The Christmas Tree
Jamie liked to find a tree with something other than the traditional shape, so we'd go out to a state park with a permit to cut down a tree. The Christmas we lived with this tree, it took up most of the living room and anyone sitting on the right half of the couch sat with a lap full of tree branch. It was so lop-sided that it would tip over several times throughout the day and night until Jamie finally managed to secure it to the bookshelves behind it. I still remember the "WHOOMP!" mingled with the sound of tinkling bells and glass ornaments hitting the floor in the middle of the night.
(*I realize as I look at the tree again, there aren't any ornaments on it. I think the only thing left is stuff made from cloth.
At some point, we decided it wasn't worth breaking any more of them, and we stripped the tree and put them all away.)
Jamie built those himself, as well as cutting and fitting the boards that they are attached to. That paneling is rough red cedar, but the shelves were made of plywood and stained red. All of the books that sat on those shelves were stained red eventually as well because he was probably on to his next project before he got around to sealing them. He was always building, learning or planning something. Those books still read just as good (if not gooder).
The Rocking Chair
That's my Mom's rocking chair. I know the sound of that chair and the feel of every curve and upholstery nail. All through my years growing up, that chair was most representative to me of my Mom, and I have flashes of memory of what it was like to climb into her lap while she was sitting on it all the way up to leaning over to kiss her cheek before going to bed.
My folks bought the home where this 1976 photo was taken in 1969, when the house was ten years old. It has hardwood floors throughout, but they had 4 kids, 5 1/2 years apart total, and always at least one dog and a couple of cats, so it was pretty noisy. They had this carpet put down in the early 70s - a kind of coat of many colors pattern. I liked it then, and probably still would today, mostly because I doubt if I would ever see the same pattern anywhere else. That is something they taught me to appreciate: unusual things are interesting.
I think one of those is a Strawberry Plant my folks brought from Michigan. It was the only one they took with them when we moved to Oregon in 1967 in our Ford Galaxy 500 with the U-Haul trailer behind us. The pots were hand made, and I think my dad's brother was the craftsman. The hangers were probably macrame my Mom did.
Jamie built that ship in the glass case. He built the case also. Then, there's a wooden mask my Uncle Jan bought in Mexico and some skulls Jamie mounted on velvet covered boards. That mantle is the one where, as kids, we knocked one of the clay figurines onto the floor, shattering it, and spent the next 20 minutes arguing about which one of us would take the blame so the others wouldn't get in trouble. We wanted to protect each other and we knew we had done wrong. As it was, my folks just said, "Accidents happen." (Man, that WAS a really good pillow fight, though!)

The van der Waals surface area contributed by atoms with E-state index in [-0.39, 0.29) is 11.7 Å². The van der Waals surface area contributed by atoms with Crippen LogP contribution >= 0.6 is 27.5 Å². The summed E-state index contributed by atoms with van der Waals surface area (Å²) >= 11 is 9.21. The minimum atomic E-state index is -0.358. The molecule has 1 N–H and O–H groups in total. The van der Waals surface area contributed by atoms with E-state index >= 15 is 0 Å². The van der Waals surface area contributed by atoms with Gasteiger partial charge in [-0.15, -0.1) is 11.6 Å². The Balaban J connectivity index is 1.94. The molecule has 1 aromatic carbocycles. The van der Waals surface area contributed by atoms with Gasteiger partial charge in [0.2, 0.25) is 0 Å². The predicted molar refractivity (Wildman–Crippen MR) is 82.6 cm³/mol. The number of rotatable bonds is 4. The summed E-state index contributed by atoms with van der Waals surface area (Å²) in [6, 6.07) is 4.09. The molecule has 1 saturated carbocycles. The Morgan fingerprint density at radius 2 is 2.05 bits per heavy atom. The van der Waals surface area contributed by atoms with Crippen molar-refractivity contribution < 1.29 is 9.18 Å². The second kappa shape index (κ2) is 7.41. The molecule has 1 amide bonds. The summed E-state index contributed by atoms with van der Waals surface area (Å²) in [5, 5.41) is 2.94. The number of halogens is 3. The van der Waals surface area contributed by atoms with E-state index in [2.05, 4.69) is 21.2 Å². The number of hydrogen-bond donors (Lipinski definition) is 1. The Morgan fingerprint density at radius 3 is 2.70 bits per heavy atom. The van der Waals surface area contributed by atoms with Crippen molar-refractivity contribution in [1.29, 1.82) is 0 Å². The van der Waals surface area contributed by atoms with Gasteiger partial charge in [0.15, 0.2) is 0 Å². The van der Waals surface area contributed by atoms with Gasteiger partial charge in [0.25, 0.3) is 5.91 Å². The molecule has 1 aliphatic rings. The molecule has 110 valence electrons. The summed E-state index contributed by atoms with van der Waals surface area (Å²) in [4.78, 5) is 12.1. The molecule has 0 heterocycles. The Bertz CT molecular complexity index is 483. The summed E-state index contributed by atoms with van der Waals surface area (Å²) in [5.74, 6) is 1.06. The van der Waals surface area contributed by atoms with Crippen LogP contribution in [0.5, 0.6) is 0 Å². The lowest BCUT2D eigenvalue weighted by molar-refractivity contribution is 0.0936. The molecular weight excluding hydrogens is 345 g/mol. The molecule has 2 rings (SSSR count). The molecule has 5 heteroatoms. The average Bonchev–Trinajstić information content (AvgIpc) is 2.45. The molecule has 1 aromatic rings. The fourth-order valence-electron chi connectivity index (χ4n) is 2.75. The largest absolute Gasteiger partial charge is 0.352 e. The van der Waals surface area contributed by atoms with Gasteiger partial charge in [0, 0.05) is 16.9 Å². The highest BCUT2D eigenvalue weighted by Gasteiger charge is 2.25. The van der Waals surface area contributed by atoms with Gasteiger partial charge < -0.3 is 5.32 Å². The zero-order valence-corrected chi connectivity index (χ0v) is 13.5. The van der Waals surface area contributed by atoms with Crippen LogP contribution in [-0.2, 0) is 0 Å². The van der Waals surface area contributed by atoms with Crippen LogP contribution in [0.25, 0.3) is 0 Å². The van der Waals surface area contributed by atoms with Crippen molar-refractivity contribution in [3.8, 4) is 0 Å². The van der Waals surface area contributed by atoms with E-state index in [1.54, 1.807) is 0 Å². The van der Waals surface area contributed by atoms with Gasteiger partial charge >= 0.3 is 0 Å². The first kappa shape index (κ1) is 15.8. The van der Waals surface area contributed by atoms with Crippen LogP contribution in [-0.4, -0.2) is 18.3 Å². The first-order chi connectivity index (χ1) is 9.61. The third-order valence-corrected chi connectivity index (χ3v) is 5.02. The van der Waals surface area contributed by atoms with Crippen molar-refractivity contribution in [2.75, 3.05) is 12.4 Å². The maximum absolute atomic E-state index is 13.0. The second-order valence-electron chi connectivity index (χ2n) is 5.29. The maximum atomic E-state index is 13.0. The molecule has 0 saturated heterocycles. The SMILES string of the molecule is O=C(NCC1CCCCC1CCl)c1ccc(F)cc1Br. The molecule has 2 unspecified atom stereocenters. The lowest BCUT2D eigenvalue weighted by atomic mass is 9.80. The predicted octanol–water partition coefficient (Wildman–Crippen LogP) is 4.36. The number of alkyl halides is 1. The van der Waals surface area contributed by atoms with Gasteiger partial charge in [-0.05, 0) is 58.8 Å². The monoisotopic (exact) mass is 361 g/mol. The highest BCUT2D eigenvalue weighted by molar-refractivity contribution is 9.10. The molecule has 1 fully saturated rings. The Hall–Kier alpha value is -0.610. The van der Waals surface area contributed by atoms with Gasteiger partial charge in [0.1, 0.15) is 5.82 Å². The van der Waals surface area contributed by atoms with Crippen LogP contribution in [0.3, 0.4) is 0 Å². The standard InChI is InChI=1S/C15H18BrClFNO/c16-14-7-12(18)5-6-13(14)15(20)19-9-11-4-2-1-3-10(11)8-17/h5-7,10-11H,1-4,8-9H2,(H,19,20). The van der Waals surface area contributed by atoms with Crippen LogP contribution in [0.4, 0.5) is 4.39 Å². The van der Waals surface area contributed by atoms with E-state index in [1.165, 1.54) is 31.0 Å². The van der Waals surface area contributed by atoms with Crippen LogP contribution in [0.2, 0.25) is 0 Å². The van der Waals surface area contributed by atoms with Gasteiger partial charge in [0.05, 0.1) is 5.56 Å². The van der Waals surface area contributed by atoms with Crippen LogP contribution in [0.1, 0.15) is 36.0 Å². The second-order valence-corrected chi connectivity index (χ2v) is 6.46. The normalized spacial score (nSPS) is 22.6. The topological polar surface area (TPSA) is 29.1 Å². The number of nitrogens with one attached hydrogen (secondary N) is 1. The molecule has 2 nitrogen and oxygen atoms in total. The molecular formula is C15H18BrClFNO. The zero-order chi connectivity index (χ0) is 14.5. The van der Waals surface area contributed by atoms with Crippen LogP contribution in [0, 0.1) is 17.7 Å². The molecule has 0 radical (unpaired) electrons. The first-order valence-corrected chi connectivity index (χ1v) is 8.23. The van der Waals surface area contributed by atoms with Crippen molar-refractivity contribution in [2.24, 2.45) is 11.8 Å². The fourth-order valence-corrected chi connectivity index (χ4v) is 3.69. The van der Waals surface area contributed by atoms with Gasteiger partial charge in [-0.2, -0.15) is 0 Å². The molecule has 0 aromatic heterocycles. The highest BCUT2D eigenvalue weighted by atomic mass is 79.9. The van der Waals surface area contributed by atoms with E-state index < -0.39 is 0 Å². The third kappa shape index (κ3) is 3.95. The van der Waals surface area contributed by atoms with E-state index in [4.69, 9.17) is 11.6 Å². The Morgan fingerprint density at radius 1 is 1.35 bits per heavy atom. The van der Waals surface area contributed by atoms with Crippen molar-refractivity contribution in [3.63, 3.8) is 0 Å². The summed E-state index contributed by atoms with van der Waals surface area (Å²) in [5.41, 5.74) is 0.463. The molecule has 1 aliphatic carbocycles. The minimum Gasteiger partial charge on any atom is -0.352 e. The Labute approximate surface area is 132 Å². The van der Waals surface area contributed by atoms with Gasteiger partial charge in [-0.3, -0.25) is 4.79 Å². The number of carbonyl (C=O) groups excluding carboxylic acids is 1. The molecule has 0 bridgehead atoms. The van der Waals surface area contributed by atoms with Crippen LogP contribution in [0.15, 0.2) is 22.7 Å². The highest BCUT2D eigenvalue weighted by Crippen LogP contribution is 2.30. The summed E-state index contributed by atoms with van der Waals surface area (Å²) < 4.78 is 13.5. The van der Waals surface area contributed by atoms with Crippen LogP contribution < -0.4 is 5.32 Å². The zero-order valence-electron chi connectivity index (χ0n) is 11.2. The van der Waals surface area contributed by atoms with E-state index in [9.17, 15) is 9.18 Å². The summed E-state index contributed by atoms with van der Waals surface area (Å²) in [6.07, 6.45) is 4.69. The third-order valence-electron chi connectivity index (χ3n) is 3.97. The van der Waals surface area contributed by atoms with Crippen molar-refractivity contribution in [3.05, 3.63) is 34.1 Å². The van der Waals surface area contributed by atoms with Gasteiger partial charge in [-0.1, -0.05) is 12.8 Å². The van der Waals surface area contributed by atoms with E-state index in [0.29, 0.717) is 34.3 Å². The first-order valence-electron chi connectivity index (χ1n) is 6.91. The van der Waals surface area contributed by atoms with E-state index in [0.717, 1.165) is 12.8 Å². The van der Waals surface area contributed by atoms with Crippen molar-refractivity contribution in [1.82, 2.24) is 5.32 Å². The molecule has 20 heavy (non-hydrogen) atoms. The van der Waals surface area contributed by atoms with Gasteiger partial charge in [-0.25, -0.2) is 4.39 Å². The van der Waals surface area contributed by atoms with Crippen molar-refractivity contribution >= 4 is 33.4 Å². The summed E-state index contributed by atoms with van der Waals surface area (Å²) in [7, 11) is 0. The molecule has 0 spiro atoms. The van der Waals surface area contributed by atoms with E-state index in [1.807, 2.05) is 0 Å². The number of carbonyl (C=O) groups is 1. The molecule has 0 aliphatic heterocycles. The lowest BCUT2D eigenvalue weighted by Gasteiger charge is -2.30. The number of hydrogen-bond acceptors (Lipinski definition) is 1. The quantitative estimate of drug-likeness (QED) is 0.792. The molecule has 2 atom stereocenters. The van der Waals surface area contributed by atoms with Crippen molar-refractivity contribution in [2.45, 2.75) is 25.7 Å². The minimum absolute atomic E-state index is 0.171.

A quick glance shows several gifts that couldn't almost be anything other than record albums. This might have been the Christmas Hanna gave me The Pointer Sisters' live album recorded in San Francisco, or Liz gave me Elvis' "Aloha Via Satellite From Hawaii." We all gave each other records, though, and that is one of the most lasting and important legacies of my folks. They used to tell us a story of how, when they were first married, they saved up enough money to buy a set of dishes, but on the way to shop for them, they stopped at a record store and blew every last dime on records. Music was always important to my Dad and he even taught himself to play some on the banjo and guitar. He was a great singer and he could appreciate any style of music. The last gift I gave him was a couple of CDs from the folk singer, Taylor Pie.
Jamie passed away on Friday, just a little over two months past the diagnosis his doctors gave him of stomach cancer. I got to talk to him on Monday, with my sister Katie holding the phone, and I told him about how I loved him, and I was proud of him, and that I hoped I had as much dignity as he when my time comes. Then, I played a song for him on the piano that his mother taught me. None of us know the name of it, but I play be ear, so I remember it. Jamie told me once that she would play it for him and his brothers every night when they were tucked in bed, and they would call down from their bedrooms, "Play it again, Mama! Play it again!" I did play it through twice, and came back to the phone, and Katie told me, "He's moving his feet a little in time to the music, and he squeezed my hand. I think he wants you to play it again."
And so I did.
This photo is the last time I saw my Dad, when my folks were driving back to Oregon from visiting me in Texas in October of 2011.